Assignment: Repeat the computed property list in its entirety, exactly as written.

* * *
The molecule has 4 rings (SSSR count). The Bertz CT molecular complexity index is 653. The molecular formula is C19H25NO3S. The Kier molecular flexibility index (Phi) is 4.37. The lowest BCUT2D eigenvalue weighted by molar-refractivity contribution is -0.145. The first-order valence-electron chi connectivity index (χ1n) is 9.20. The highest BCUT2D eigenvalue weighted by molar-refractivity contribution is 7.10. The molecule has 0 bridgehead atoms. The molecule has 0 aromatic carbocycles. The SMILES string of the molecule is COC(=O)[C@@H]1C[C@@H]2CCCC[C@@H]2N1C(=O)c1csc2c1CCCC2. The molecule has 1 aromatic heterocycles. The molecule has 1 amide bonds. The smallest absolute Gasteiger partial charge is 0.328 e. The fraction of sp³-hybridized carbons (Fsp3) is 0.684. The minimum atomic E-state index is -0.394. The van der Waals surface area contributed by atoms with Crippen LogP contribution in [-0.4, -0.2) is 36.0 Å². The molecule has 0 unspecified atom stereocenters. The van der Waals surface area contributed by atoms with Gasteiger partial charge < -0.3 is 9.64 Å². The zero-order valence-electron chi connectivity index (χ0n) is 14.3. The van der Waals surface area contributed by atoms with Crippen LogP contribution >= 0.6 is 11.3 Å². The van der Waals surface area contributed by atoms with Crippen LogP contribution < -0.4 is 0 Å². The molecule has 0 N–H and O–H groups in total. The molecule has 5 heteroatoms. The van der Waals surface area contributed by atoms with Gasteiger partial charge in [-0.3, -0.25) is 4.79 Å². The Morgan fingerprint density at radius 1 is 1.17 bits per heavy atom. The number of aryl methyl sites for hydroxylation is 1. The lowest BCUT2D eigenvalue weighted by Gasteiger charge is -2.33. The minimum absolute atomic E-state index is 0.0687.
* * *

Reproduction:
The molecule has 4 rings (SSSR count). The Bertz CT molecular complexity index is 653. The molecular formula is C19H25NO3S. The Kier molecular flexibility index (Phi) is 4.37. The lowest BCUT2D eigenvalue weighted by molar-refractivity contribution is -0.145. The first-order valence-electron chi connectivity index (χ1n) is 9.20. The highest BCUT2D eigenvalue weighted by molar-refractivity contribution is 7.10. The molecule has 0 bridgehead atoms. The molecule has 0 aromatic carbocycles. The SMILES string of the molecule is COC(=O)[C@@H]1C[C@@H]2CCCC[C@@H]2N1C(=O)c1csc2c1CCCC2. The molecule has 1 aromatic heterocycles. The molecule has 1 amide bonds. The smallest absolute Gasteiger partial charge is 0.328 e. The fraction of sp³-hybridized carbons (Fsp3) is 0.684. The minimum atomic E-state index is -0.394. The van der Waals surface area contributed by atoms with Crippen LogP contribution in [-0.4, -0.2) is 36.0 Å². The molecule has 0 unspecified atom stereocenters. The van der Waals surface area contributed by atoms with Gasteiger partial charge < -0.3 is 9.64 Å². The zero-order valence-electron chi connectivity index (χ0n) is 14.3. The van der Waals surface area contributed by atoms with Crippen LogP contribution >= 0.6 is 11.3 Å². The van der Waals surface area contributed by atoms with Crippen LogP contribution < -0.4 is 0 Å². The molecule has 0 N–H and O–H groups in total. The molecule has 5 heteroatoms. The van der Waals surface area contributed by atoms with Gasteiger partial charge in [-0.3, -0.25) is 4.79 Å². The Morgan fingerprint density at radius 1 is 1.17 bits per heavy atom. The number of aryl methyl sites for hydroxylation is 1. The lowest BCUT2D eigenvalue weighted by Gasteiger charge is -2.33. The minimum absolute atomic E-state index is 0.0687.